Whereas I understand that people who are invested in and committed to the organization are advocating for legitimate concerns in our control struggles, I’m worried about how often we wind up looking a lot more like the world than the Kingdom of God.  We need some collective self-awareness: while we are fighting about how to organize the UM Church, non-Christians are watching and, I think, surely wondering, “Why in the world would I want to join something like that?” 

Even if we are kind to one another in our denominational arguing, we are still fighting about control.  And people notice.  We are dealing with far more than “upholding biblical values” or “making sure that ‘all’ really means ‘all.'”  The struggle for control tempts us to reduce complex matters to quick, easy summaries (yes, “sound bites”).  Christians should never make decisions this way – about anything.

May 8, 2009 Posted by | Ministry, Religion, The Church, United Methodism | , , | 2 Comments

A Follow-Up to Duct Tape

I’m still trying to untangle my tangled thoughts about United Methodism, denominational controversies, and real Christian witness.  “Real Christian” was a term John Wesley used fairly often, as noted by Ken Collins in his biography of Wesley by that name.  I want to be a real Christian.

As well, I want to be a loyal United Methodist Christian.  I’m a committed Wesleyan.  I think doctrine matters.  I think life flows from shared vision and that vision is shaped by sound doctrine.  There’s a mysterious interchange at work in these ideas, motives and practices.  I don’t want to be a something else other than United Methodist.

I also don’t want to confuse witnessing for Jesus and the Kingdom with getting the right structure in place.  I’m thus torn.  I know Maxie Dunnam’s witness, as well as Eddie Fox’s.  I’ve heard them preach.  I’ve read their books.  They are men of God.  I trust their perspectives.  

What I don’t think I share with them is a commitment to keeping a certain set of structures in place, structures that supposedly act as proper boundaries for the church’s witness.  I think ideological boundaries have been breached already, even though the structural boundaries are in place.  So, how do I witness to Christ in a denomination that is badly divided?    

These thoughts prompt me to ponder how to be a real Christian without any institutional power.  Can I, by my transparent witness, embody and speak the truth as it is in Jesus without recourse to denominational levers?  Can we?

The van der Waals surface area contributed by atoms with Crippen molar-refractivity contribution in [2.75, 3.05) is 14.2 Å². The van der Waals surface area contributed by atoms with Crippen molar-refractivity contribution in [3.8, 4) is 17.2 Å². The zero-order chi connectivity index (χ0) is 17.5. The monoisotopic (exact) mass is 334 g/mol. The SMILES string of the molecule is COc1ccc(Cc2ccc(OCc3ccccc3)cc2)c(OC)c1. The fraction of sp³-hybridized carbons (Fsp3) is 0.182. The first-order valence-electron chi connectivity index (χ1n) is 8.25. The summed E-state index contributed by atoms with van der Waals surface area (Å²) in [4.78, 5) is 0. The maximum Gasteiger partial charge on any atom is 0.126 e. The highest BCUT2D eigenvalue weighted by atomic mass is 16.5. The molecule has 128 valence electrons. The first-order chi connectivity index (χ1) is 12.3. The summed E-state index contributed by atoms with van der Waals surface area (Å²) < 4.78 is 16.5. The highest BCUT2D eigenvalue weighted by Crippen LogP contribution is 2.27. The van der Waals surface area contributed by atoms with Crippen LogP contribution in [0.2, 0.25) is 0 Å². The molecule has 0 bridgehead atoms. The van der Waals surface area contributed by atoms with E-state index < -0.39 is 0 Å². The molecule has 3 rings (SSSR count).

I know that we need structures.  Every group has to be organized.  I just don’t want to confuse upholding certain structures with faithful witness.  Structures support faithful witness, to be sure, but I’m afraid that too many people will somehow feel as if we’ve been faithful to Jesus by making sure we vote the right way on constutional amendments.

May 1, 2009 Posted by | Ministry, Religion, The Church, United Methodism | , , , | Leave a comment

Denominational Duct Tape?

The current debate over United Methodist constitutional amendments reminds me of a standard joke in the rural State where I live.  Farmers quip about holding things together with bailing wire and duct tape.   Throw in a pair of pliers and you’ve got a farmer well-equpped to keep any piece of machinery running awhile longer.  

Our United Methodist structures are starting to look more like bailing wire and duct tape all the time.   They’ll hold the denominational machinery together, and we’ll keep sputtering along for another season.  But the wise old farmer knows that the thing is going to wear out and quit eventually.  

The talk about denominational unity symbolized by the current General Conference structure is unconvincing to me.  Yes, I watched Maxie Dunnam’s YouTube appeal.  I have loads of respect for Maxie.  If my ministry could be half as fruitful as his, I’d feel like I’d done something.  I also admire and respect Eddie Fox and I’ve read his comments about the implications of going to this new structure.  But in the end, I really cannot see how having a global super-structure with regional conferences  is all that bothersome.   

Does the current General Conference demonstrate any sort of denominational unity?  I have witnesssed the appearance of deep suspicions between, say, delegates from New England and delegates from North Georgia, over proportional representation.  I’d be hard-pressed to say with a straight face that, with what I saw, those people actually felt like they’re truly part of the same team working for the same ends.  I heard the tongue-lashing we got for not voting the right way on church membership at the most recent General Conference.  We are not unified and never have been (remember 1844?), since maybe 1784.  Remember, we began arguing over slavery very early on.  

I think I believe that the constitutional amendments, then, are proper and good.  They attempt to reflect the global nature of the UM Church.  To be sure, we Americans at regional conference would lose the voice of the Africans and Latin Americans and Asians and Europeans and that loss would be sad for us.  But their representation at the new General Conference level would be more proportional to the way United Methodism actually is.  And that would be a good thing, no?  

But notice, any position you take on this matter, we’re still talking about structure, not actual mission.  We’re talking about control of an organization.   I don’t mean to trivialize anything, but I have to admit, it sounds like we’re talking about bailing wire and duct tape.

In the end, then, I don’t see how voting for or against the constitutional amendments is going to matter one whit in helping to renew a dying American United Methodism.  (See my post,  “In a Sea of Gray Hair.”)  It just means that the power center will shift at the general level to non-American countries, as it should.  

Please remember: I’m still not suggesting an end to our denomination.  I’m suggesting we quit worrying so much about structure and figure out how to be the Body of Christ on the ground where most people actually live.

May 1, 2009 Posted by | Ministry, Religion, The Church, United Methodism | , , , , , , | 6 Comments